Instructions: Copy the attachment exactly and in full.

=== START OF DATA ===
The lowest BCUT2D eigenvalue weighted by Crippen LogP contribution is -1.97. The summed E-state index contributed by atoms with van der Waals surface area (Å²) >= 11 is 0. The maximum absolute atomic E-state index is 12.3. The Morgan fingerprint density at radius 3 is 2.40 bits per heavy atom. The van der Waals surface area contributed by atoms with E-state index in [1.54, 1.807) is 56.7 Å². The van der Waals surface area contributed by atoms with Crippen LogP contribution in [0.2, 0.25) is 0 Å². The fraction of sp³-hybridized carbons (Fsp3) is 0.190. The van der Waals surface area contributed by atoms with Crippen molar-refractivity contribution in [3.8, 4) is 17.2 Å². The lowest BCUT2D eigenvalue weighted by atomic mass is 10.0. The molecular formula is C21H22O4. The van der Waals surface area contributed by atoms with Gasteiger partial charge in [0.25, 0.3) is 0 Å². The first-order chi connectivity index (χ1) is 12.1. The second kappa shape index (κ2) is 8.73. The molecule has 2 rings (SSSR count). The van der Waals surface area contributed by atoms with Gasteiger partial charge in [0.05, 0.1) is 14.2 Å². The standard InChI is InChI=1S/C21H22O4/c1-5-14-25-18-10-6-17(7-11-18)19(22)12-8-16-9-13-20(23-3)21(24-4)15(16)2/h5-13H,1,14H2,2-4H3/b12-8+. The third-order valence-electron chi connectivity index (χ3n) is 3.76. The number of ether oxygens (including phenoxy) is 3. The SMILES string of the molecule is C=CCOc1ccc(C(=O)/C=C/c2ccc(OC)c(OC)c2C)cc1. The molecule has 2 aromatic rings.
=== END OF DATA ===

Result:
The lowest BCUT2D eigenvalue weighted by Crippen LogP contribution is -1.97. The summed E-state index contributed by atoms with van der Waals surface area (Å²) >= 11 is 0. The maximum absolute atomic E-state index is 12.3. The Morgan fingerprint density at radius 3 is 2.40 bits per heavy atom. The van der Waals surface area contributed by atoms with E-state index in [1.54, 1.807) is 56.7 Å². The van der Waals surface area contributed by atoms with Crippen LogP contribution in [0.2, 0.25) is 0 Å². The fraction of sp³-hybridized carbons (Fsp3) is 0.190. The van der Waals surface area contributed by atoms with Crippen molar-refractivity contribution in [3.8, 4) is 17.2 Å². The lowest BCUT2D eigenvalue weighted by atomic mass is 10.0. The molecular formula is C21H22O4. The van der Waals surface area contributed by atoms with Gasteiger partial charge in [0.25, 0.3) is 0 Å². The first-order chi connectivity index (χ1) is 12.1. The second kappa shape index (κ2) is 8.73. The molecule has 2 rings (SSSR count). The van der Waals surface area contributed by atoms with Gasteiger partial charge in [0.05, 0.1) is 14.2 Å². The standard InChI is InChI=1S/C21H22O4/c1-5-14-25-18-10-6-17(7-11-18)19(22)12-8-16-9-13-20(23-3)21(24-4)15(16)2/h5-13H,1,14H2,2-4H3/b12-8+. The third-order valence-electron chi connectivity index (χ3n) is 3.76. The number of ether oxygens (including phenoxy) is 3. The SMILES string of the molecule is C=CCOc1ccc(C(=O)/C=C/c2ccc(OC)c(OC)c2C)cc1. The molecule has 2 aromatic rings.